2) Christmas letters: These fall out of half the Christmas cards that the family's friends and relatives send, just so that we're all kept all in touch with people's thrilling busy lives at least annually. Christmas letters always start with the line 'Well, what a year it's been...'. They then either continue with a litany of woes, deaths, divorces and insurance claims, or else with a list of totally irrelevant non-events, like details of the family's summer barbecue or the time the cat almost disappeared for an hour. Easily the best reading material in the house at Christmas, and I can heartily recommend them.
3) The family: It really wouldn't be Christmas without them. It would just be a microwave-ready oven meal with a threadbare tree, two presents, a bottle of cheap wine and no spirit. Merry Christmas, every one!
posted 08:00 :
W is for Winter Wonderland
posted 00:19 :
Sunday, December 22, 2002Girls Allowed: So, the Christmas number one goes to five tone-deaf non-entities, plucked from obscurity by cynical ITV executives to front a manufactured band with no talent. The girls have a singing ability so poor that they should never risk performing live, so it's a relief that they've all been been replaced by session musicians on the record. OK, I'll admit that the girls' song itself isn't that bad, plagiarising as it does various pop masterpieces, and some have even managed to come up with a list of 100 reasons why we should all have rushed out and bought the Sound of the Underground. However, Girls Aloud definitely follow in the Christmas footsteps of such renowned acts as Bob the Builder, Mr Blobby, Little Jimmy Osmond and Renee and Renato, it not being unusual for the festive chart-topper to be sung by a bunch of talentless no-hopers. Alas, the TV show Popstars - the Rivals is to blame for the entire Christmas Top three, including the tedious One True Voice and the execrable Cheeky Girls. I guess it's too much to hope for better in 2003. PopOriginals, anyone?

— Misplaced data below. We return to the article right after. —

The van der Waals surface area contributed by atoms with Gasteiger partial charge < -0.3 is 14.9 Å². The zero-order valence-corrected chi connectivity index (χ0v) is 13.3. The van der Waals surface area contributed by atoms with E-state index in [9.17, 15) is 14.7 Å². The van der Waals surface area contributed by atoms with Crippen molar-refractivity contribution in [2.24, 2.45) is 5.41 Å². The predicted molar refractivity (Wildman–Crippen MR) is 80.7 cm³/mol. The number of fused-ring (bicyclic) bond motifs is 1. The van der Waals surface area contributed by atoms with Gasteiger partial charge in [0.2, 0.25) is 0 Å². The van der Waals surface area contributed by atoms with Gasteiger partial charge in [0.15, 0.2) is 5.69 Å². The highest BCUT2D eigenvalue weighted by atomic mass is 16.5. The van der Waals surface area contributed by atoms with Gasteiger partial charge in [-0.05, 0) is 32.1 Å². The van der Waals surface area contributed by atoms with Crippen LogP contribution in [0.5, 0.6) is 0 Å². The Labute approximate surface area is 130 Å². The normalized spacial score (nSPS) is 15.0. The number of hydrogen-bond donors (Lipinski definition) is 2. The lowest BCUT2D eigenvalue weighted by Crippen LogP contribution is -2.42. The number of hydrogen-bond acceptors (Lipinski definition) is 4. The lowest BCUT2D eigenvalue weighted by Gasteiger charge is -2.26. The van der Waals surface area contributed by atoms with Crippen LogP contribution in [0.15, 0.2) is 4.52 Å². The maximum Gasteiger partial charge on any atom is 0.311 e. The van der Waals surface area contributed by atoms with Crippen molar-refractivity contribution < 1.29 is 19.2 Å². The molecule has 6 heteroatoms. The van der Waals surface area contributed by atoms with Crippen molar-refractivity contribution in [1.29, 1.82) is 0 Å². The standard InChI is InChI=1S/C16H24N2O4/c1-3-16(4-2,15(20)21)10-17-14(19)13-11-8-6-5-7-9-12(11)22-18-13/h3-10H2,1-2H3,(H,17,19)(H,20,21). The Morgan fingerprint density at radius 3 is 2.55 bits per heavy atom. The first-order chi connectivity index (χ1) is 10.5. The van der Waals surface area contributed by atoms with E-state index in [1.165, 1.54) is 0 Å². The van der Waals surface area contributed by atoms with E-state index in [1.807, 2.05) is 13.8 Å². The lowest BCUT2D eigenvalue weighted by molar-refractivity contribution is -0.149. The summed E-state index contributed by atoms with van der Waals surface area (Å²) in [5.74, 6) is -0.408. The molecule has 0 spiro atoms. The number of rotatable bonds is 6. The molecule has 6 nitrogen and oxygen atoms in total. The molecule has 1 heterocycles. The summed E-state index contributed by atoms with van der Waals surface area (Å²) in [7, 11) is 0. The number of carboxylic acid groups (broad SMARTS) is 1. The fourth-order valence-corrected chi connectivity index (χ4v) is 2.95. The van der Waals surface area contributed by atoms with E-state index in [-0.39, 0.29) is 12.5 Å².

posted 18:46 :
My three favourite Christmas websites
1) 'Tis The Season: "It may be the season to be jolly, but this time of year is also traditionally fraught with hazards involving etiquette, botulism, family and social trauma, economic depression and all sorts of other miseries. Sisters Meg and Anna (not in the nun sense of the word - they're actually related) answer your holiday questions and help you sail through the festive period relatively painlessly."
Everything you ever wanted to know about Advent, trees, shopping, holidays, religion, presents, turkey, cold, cards, lights, spending, pudding, music, pantomime, mistletoe, snow, carols, giving, receiving, stockings, etc. A dead impressive (and funny) collection of writings on what Christmas is really all about.
2) The Advent calendar at harpold.com. A masterpiece of design and content - each day "a happy Christmas memory, a holiday link and something special". And some of those somethings are special. Festive recipes, traditions, decorations and some stunning animations. Check out today's snowfall, for example, these candles, these Christmas lights or this snowman.